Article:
Mathunjwa: Marikana tragedy opened workers' eyes to their exploitation

As South Africa reflects on the Marikana massacre that claimed the lives of 34 mineworkers seven years ago on this day, mining union Amcu has described it as the epitome of a struggle for economic emancipation.

FILE: Miners sit at the 'koppie' in Marikana ahead of a programme to commemorate the Marikana massacre, on 16 August 2018. Picture: Pelane Phakgadi/EWN

JOHANNESBURG - As South Africa reflects on the Marikana massacre that claimed the lives of 34 mineworkers seven years ago on this day, mining union Amcu has described it as the epitome of a struggle for economic emancipation.

Amcu led the strike that ended in bloodshed when police shot at mineworkers protesting for wage increases against mining giant Lonmin.

Union president Joseph Mathunjwa said the hundreds of mineworkers who had gathered on top of the koppie calling for better wages were in effect the architects of the struggle for economic freedom.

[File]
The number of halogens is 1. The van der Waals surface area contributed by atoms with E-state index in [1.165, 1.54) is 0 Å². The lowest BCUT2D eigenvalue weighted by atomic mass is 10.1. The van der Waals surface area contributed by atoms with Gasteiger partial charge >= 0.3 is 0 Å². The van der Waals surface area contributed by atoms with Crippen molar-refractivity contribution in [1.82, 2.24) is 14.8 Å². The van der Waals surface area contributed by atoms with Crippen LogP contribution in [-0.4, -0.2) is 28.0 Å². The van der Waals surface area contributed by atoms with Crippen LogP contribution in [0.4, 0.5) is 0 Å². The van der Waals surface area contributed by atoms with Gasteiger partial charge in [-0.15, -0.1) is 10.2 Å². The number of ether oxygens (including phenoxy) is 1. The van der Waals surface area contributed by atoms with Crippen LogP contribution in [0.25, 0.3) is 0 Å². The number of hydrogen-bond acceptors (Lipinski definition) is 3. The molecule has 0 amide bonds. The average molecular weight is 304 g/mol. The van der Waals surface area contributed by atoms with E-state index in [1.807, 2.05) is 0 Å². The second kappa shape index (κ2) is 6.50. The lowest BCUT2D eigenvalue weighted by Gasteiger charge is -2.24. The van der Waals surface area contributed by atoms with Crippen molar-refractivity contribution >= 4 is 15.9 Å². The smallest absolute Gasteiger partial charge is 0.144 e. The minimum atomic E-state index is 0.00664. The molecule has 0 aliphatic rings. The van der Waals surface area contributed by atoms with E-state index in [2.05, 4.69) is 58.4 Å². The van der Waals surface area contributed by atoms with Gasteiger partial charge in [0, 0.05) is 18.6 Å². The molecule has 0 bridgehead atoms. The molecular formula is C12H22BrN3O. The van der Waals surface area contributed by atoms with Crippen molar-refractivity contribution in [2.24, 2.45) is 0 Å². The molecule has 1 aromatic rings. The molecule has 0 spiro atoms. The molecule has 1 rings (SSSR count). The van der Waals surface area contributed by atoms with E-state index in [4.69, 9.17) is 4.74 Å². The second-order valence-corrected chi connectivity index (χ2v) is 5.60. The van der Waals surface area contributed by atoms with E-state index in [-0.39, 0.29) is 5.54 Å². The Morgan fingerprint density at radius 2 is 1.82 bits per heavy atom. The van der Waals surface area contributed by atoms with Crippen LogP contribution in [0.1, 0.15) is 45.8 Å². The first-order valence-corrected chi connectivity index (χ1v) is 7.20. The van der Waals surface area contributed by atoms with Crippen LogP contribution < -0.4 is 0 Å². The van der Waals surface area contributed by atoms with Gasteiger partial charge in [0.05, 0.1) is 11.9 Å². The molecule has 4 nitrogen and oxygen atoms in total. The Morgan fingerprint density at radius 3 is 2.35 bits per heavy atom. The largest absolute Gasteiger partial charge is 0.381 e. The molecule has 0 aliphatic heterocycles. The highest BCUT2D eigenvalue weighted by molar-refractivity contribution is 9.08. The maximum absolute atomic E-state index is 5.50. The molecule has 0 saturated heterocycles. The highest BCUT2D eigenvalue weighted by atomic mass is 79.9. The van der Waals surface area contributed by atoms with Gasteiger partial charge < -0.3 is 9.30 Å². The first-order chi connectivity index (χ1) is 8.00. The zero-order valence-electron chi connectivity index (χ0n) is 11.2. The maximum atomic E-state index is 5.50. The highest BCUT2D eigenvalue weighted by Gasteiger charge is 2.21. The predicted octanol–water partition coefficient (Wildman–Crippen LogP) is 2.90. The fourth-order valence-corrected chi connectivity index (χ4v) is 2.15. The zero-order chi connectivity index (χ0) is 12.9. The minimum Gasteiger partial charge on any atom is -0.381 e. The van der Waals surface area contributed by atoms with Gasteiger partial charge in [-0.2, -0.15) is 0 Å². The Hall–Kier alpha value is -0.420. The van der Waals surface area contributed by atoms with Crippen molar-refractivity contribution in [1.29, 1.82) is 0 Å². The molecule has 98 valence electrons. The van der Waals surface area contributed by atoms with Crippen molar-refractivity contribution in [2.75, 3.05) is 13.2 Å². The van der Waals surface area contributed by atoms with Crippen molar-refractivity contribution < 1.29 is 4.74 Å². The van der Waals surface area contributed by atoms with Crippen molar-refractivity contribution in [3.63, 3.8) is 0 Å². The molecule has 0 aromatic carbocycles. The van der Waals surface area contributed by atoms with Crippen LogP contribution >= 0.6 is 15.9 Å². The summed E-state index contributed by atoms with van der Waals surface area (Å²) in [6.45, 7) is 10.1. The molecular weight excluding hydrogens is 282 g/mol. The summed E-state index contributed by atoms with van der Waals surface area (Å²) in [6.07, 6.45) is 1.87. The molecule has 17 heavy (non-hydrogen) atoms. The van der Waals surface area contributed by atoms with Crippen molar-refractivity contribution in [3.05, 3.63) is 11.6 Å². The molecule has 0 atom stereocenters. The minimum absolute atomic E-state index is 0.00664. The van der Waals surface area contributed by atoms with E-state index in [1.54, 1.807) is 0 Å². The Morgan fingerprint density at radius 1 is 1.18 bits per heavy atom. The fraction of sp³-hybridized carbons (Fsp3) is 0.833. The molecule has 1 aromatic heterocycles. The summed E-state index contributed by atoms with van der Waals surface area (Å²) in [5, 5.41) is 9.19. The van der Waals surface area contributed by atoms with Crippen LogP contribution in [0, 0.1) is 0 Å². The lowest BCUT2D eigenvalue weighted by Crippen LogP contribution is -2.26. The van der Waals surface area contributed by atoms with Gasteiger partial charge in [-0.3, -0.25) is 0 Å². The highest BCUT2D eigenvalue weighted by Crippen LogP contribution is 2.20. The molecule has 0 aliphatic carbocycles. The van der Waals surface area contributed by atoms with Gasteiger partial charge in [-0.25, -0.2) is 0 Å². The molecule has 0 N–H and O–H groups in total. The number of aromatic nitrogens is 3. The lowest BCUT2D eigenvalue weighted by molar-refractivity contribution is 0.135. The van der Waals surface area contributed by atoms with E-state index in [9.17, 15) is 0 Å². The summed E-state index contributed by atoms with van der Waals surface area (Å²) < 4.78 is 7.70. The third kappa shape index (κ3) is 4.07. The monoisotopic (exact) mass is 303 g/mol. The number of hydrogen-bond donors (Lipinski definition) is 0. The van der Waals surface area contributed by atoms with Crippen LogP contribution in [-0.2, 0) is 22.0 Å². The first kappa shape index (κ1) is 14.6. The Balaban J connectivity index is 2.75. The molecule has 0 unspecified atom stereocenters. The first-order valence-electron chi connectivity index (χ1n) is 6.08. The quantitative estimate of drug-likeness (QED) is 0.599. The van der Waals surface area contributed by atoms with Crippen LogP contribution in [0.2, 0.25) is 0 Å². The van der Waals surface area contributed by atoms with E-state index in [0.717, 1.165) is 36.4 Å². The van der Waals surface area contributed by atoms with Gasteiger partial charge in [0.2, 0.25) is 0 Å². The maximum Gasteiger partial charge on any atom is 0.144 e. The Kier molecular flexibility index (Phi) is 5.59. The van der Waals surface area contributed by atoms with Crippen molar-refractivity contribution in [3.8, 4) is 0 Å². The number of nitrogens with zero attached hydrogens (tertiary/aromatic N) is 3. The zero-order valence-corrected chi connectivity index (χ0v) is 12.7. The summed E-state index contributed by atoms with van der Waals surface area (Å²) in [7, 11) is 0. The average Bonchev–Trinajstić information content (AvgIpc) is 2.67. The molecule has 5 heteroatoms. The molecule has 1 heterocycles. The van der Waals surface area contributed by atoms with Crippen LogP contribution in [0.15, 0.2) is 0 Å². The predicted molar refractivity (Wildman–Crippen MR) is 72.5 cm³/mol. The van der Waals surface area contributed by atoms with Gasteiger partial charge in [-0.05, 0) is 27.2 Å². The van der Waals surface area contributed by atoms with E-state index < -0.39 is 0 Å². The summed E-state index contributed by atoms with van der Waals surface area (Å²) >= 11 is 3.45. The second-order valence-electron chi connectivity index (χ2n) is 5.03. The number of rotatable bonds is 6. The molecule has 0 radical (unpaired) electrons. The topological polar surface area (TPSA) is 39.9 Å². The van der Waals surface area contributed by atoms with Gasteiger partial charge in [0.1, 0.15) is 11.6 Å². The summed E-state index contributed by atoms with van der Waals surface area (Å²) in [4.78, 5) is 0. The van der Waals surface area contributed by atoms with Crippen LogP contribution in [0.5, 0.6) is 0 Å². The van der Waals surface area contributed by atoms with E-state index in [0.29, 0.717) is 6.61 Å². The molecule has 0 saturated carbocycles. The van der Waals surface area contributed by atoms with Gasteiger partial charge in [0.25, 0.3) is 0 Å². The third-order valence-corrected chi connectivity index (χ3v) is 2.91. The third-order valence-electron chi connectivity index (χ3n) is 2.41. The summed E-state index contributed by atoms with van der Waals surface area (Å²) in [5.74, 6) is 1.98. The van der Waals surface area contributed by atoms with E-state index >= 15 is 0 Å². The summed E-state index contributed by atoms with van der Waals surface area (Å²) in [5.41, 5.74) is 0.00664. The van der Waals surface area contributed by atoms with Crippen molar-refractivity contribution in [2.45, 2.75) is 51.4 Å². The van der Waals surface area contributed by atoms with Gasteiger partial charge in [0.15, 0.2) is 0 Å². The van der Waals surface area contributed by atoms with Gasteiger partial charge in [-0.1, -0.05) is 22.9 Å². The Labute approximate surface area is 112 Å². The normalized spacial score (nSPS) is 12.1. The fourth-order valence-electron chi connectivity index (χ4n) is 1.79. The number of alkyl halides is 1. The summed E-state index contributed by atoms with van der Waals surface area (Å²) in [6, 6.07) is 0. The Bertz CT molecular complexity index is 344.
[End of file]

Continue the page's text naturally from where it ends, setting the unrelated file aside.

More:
Before police opened fire on the workers on that fateful winter afternoon, Mathunjwa had gotten down on his knees and begged the striking workers to retreat as tensions rose.

He told Eyewitness News that what happened at Marikana opened the eyes of workers across the country to their exploitation.

"Many of us were made to believe that is uhuru and workers said 'no, we are labouring under these conditions and we can't show any fruits of it.'"

The massacre was the first mass shooting experienced under the democratic dispensation, drawing the government scorn for overseeing the deaths of black people as the apartheid regime had before it.

Mathunwa said that the killings exposed the interests of the African National Congress (ANC)-led government.

Before the events in Marikana seven years ago, entry level low-skilled mineworkers earned as little as R5,000 a month. With the strike finally ending when Lonmin agreed to wage increases of between 11% and 22%.

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